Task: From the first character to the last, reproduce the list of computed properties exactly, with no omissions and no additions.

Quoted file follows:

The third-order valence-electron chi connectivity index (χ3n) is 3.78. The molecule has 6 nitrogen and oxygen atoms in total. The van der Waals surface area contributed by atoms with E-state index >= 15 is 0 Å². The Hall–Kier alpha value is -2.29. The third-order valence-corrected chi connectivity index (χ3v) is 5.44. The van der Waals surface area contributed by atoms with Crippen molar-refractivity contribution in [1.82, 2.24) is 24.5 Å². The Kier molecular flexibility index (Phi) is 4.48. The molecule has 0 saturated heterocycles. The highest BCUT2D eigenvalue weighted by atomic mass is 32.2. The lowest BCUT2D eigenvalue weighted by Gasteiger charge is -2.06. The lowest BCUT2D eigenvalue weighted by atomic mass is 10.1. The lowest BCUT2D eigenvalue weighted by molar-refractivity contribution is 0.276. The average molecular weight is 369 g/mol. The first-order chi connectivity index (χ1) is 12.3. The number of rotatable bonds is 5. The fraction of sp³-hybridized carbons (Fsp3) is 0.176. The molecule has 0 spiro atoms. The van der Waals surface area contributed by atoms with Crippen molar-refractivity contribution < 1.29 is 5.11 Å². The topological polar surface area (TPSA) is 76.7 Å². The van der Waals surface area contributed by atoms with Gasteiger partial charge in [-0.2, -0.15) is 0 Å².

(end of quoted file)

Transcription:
The third-order valence-electron chi connectivity index (χ3n) is 3.78. The molecule has 6 nitrogen and oxygen atoms in total. The van der Waals surface area contributed by atoms with E-state index >= 15 is 0 Å². The Hall–Kier alpha value is -2.29. The third-order valence-corrected chi connectivity index (χ3v) is 5.44. The van der Waals surface area contributed by atoms with Crippen molar-refractivity contribution in [1.82, 2.24) is 24.5 Å². The Kier molecular flexibility index (Phi) is 4.48. The molecule has 0 saturated heterocycles. The highest BCUT2D eigenvalue weighted by atomic mass is 32.2. The lowest BCUT2D eigenvalue weighted by Gasteiger charge is -2.06. The lowest BCUT2D eigenvalue weighted by atomic mass is 10.1. The lowest BCUT2D eigenvalue weighted by molar-refractivity contribution is 0.276. The average molecular weight is 369 g/mol. The first-order chi connectivity index (χ1) is 12.3. The number of rotatable bonds is 5. The fraction of sp³-hybridized carbons (Fsp3) is 0.176. The molecule has 0 spiro atoms. The van der Waals surface area contributed by atoms with Crippen molar-refractivity contribution < 1.29 is 5.11 Å². The topological polar surface area (TPSA) is 76.7 Å². The van der Waals surface area contributed by atoms with Gasteiger partial charge in [-0.2, -0.15) is 0 Å².